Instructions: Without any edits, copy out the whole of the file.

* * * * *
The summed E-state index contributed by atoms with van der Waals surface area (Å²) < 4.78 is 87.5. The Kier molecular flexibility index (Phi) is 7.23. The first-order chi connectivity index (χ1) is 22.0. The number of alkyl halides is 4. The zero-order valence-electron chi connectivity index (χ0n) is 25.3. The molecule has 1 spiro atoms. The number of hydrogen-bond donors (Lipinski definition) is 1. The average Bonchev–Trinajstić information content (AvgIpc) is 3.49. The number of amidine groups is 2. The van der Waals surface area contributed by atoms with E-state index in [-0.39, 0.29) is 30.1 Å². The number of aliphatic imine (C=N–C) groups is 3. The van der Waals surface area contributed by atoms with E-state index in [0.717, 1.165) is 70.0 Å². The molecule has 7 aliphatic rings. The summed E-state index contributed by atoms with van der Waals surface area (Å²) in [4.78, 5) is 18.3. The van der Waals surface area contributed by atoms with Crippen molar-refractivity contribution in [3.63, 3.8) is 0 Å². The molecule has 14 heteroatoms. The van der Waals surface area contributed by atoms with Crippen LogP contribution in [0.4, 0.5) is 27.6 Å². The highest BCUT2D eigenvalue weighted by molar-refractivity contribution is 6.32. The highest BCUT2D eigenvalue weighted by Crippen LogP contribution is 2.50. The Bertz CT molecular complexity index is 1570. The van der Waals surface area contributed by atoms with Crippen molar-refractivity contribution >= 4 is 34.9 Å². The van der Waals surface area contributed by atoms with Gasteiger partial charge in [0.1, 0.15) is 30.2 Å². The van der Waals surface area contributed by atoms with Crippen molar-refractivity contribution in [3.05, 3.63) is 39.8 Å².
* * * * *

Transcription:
The summed E-state index contributed by atoms with van der Waals surface area (Å²) < 4.78 is 87.5. The Kier molecular flexibility index (Phi) is 7.23. The first-order chi connectivity index (χ1) is 22.0. The number of alkyl halides is 4. The zero-order valence-electron chi connectivity index (χ0n) is 25.3. The molecule has 1 spiro atoms. The number of hydrogen-bond donors (Lipinski definition) is 1. The average Bonchev–Trinajstić information content (AvgIpc) is 3.49. The number of amidine groups is 2. The van der Waals surface area contributed by atoms with E-state index in [-0.39, 0.29) is 30.1 Å². The number of aliphatic imine (C=N–C) groups is 3. The van der Waals surface area contributed by atoms with E-state index in [0.717, 1.165) is 70.0 Å². The molecule has 7 aliphatic rings. The summed E-state index contributed by atoms with van der Waals surface area (Å²) in [4.78, 5) is 18.3. The van der Waals surface area contributed by atoms with Crippen molar-refractivity contribution in [3.63, 3.8) is 0 Å². The molecule has 14 heteroatoms. The van der Waals surface area contributed by atoms with Crippen LogP contribution in [0.4, 0.5) is 27.6 Å². The highest BCUT2D eigenvalue weighted by molar-refractivity contribution is 6.32. The highest BCUT2D eigenvalue weighted by Crippen LogP contribution is 2.50. The Bertz CT molecular complexity index is 1570. The van der Waals surface area contributed by atoms with Crippen molar-refractivity contribution >= 4 is 34.9 Å². The van der Waals surface area contributed by atoms with Gasteiger partial charge in [0.1, 0.15) is 30.2 Å². The van der Waals surface area contributed by atoms with Crippen molar-refractivity contribution in [3.05, 3.63) is 39.8 Å².